MENA IPAs have at their disposal some tools to promote business linkages. For instance, all agencies offer foreign investors matchmaking services with local suppliers. They also all have a local supplier database, or rely on one run by another government agency, that allows MNE affiliates to connect with relevant suppliers. But tools to promote linkages are often implemented on an ad hoc basis, and are not part of a specific, more explicit, linkages programme. IPAs that wish to be more active in supporting the creation and forging of linkages may need to have a clear mandate to provide investors with accurate and timely information on local suppliers and SME partners, and ensure co-ordination with ministries and other agencies (OECD, 2019[20]).

The quality of supplier databases differs across MENA economies. For instance, not all MENA IPAs are equipped with databases that list certifications held by local suppliers. Databases are also not publicly available online, which requires potential foreign investors to contact the IPA to enquire about the existence and features of local suppliers. In Tunisia, the foreign investment promotion agency, FIPA, provides matchmaking services but relies on the local supplier database of another agency, APII, the Agency for the Promotion of Industry and Innovation. The database is available online, includes both companies in manufacturing and services and provides information at the product level. It also lists certified companies, i.e. businesses with a specific quality certification.

Some MENA IPAs offer capacity building for local suppliers (Algeria, Lebanon, Palestinian Authority, and Tunisia). These IPAs have in common a mandate to promote domestic investment in addition to foreign investment. A minority of MENA IPAs provide assistance in recruiting and training programmes for local staff, which is similar to OECD IPAs (OECD, 2018[21]). Training local staff is often carried out by other agencies, such as SME development agencies, whether in the MENA region or elsewhere. Co-ordination across agencies is thus crucial to ensure good implementation of linkages policies.

An example of an IPA that has managed to promote business linkages is Czech Invest, notably thanks to the Supplier Development Programme, which offered an online access to a database of local suppliers in specific sectors and matchmaking and negotiation services (Box 8.4). Other effective programmes include Thailand’s Board of Investment Unit for Industrial Linkage Development (BUILD), which illustrates that linkage promotion needs to be part of a longer-term development plan that is coordinated across multiple actors. BUILD flexibly and informally coordinates linkages activities with other government bodies, the private sector and academic institutions (OECD-UNIDO, 2019[5]).

RBC principles and standards set out an expectation that all businesses contribute to sustainable development, and avoid and address adverse impacts of their operations. This entails integrating and considering environmental and social issues within core business activities, including in the supply chain and business relationships (see Chapter 10). MNEs increasingly base their decisions about where to invest on the ability to ensure predictable and reliable supply chains, capable of delivering effectively at each stage. Costs of delays due to, for example, labour unrests or environmental damage, can be substantial. Ensuring efficiency of supply chains has become even more relevant in the aftermath of the Covid-19 outbreak as they have become more vulnerable to disruptions generated by the pandemic.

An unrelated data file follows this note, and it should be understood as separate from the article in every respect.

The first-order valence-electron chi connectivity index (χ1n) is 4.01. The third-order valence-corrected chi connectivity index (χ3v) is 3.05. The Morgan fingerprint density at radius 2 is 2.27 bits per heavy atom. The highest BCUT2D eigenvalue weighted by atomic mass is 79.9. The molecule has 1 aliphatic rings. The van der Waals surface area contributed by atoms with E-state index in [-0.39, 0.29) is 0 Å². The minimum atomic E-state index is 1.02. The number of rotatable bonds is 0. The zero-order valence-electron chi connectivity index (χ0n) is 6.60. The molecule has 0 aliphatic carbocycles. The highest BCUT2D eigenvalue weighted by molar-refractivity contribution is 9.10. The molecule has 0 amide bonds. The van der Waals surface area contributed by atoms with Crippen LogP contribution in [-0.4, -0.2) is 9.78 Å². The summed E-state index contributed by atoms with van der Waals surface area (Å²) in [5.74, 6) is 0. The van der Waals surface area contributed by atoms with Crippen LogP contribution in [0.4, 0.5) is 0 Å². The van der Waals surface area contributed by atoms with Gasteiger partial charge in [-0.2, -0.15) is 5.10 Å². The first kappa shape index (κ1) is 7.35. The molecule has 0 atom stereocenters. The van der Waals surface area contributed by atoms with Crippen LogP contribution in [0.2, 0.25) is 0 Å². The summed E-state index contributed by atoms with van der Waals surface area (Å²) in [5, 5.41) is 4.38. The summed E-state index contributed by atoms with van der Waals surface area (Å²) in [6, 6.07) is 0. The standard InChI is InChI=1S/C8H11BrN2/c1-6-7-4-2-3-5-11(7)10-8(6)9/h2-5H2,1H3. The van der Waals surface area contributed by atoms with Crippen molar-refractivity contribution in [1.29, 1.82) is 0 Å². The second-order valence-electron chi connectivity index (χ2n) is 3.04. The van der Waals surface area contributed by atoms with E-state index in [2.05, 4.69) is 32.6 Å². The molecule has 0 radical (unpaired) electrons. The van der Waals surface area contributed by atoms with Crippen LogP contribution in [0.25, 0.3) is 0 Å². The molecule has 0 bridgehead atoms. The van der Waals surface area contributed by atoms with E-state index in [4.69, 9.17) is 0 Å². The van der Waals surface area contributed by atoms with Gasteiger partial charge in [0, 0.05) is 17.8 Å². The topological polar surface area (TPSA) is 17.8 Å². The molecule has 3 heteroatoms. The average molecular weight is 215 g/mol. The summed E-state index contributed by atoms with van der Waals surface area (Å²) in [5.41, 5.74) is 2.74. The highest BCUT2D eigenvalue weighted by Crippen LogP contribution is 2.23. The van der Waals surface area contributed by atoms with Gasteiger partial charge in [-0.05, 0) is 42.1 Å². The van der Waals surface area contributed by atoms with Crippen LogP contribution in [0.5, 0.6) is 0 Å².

Clearly communicating RBC priorities and expectations, including to the private sector, would help promote linkages with MNEs, and hence maximise the development impact of FDI in the MENA region. Suppliers of MNEs may find that following RBC principles and standards gives them an advantage over businesses that do not, as they are able to address concerns that may come up in due diligence efforts of the MNE. Governments could also use RBC as a tool for MNE-SME matchmaking. RBC expectations should be included in FDI facilitation efforts and may help attract MNEs that are more inclined to source locally. For instance, one element of supplier databases and matchmaking events could be RBC. Governments could also include RBC principles in industry-specific training programmes as a way to build absorptive capacity of domestic firms. This could encompass supporting cost-sharing efforts within and among industries for specific due diligence tasks, participation in initiatives on responsible supply chain management and cooperation between industry members who share suppliers.

MENA economies widely use tax and non-tax incentives to promote and encourage investment activities that enable economic and social spillovers (see Chapter 7). They are also one of the tools available to governments to influence MNEs’ sourcing decisions, and can consist of tax deductions to subtract certain expenses or reward firms for training their local suppliers (e.g. on training programmes, R&D activities, capacity building of SMEs, and environmental protection). Tax incentives (particularly tax holidays) can impose significant fiscal costs on the countries using them. Targeted approaches should be preferred